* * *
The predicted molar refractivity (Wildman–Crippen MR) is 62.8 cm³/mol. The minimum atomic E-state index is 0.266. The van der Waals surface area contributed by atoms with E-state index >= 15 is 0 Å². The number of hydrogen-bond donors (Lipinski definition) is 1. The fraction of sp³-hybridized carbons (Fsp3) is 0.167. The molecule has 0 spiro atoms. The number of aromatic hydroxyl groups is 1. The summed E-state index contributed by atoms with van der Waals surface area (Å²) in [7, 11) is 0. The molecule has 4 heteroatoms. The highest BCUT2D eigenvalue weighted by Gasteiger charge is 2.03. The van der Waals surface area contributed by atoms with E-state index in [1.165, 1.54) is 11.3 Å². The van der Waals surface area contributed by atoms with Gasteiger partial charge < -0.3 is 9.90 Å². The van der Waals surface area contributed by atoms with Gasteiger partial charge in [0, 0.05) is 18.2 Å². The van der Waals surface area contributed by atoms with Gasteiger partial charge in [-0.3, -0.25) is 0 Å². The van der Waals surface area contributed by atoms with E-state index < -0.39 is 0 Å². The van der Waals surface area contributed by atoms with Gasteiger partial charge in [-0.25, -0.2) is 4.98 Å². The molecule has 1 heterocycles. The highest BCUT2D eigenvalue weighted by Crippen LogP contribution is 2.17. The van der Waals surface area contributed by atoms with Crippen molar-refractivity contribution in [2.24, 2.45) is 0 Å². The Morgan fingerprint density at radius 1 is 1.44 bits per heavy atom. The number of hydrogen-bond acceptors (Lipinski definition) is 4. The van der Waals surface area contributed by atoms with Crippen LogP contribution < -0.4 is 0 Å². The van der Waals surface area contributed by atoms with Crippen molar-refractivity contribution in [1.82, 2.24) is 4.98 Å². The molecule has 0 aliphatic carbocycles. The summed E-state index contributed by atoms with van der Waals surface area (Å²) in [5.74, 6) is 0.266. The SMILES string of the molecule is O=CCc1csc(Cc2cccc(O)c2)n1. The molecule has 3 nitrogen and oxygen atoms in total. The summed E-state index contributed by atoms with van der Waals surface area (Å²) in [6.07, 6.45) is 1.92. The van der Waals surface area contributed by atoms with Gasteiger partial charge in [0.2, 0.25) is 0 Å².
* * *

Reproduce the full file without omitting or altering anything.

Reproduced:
The predicted molar refractivity (Wildman–Crippen MR) is 62.8 cm³/mol. The minimum atomic E-state index is 0.266. The van der Waals surface area contributed by atoms with E-state index >= 15 is 0 Å². The number of hydrogen-bond donors (Lipinski definition) is 1. The fraction of sp³-hybridized carbons (Fsp3) is 0.167. The molecule has 0 spiro atoms. The number of aromatic hydroxyl groups is 1. The summed E-state index contributed by atoms with van der Waals surface area (Å²) in [7, 11) is 0. The molecule has 4 heteroatoms. The highest BCUT2D eigenvalue weighted by Gasteiger charge is 2.03. The van der Waals surface area contributed by atoms with E-state index in [1.165, 1.54) is 11.3 Å². The van der Waals surface area contributed by atoms with Gasteiger partial charge < -0.3 is 9.90 Å². The van der Waals surface area contributed by atoms with Gasteiger partial charge in [0, 0.05) is 18.2 Å². The van der Waals surface area contributed by atoms with Gasteiger partial charge in [-0.3, -0.25) is 0 Å². The van der Waals surface area contributed by atoms with E-state index < -0.39 is 0 Å². The van der Waals surface area contributed by atoms with Gasteiger partial charge in [-0.25, -0.2) is 4.98 Å². The molecule has 1 heterocycles. The highest BCUT2D eigenvalue weighted by Crippen LogP contribution is 2.17. The van der Waals surface area contributed by atoms with Crippen molar-refractivity contribution in [2.24, 2.45) is 0 Å². The Morgan fingerprint density at radius 1 is 1.44 bits per heavy atom. The number of hydrogen-bond acceptors (Lipinski definition) is 4. The van der Waals surface area contributed by atoms with Crippen LogP contribution < -0.4 is 0 Å². The van der Waals surface area contributed by atoms with Crippen molar-refractivity contribution in [1.82, 2.24) is 4.98 Å². The molecule has 0 aliphatic carbocycles. The summed E-state index contributed by atoms with van der Waals surface area (Å²) in [5.74, 6) is 0.266. The SMILES string of the molecule is O=CCc1csc(Cc2cccc(O)c2)n1. The molecule has 3 nitrogen and oxygen atoms in total. The summed E-state index contributed by atoms with van der Waals surface area (Å²) in [6.07, 6.45) is 1.92. The van der Waals surface area contributed by atoms with Gasteiger partial charge in [0.2, 0.25) is 0 Å².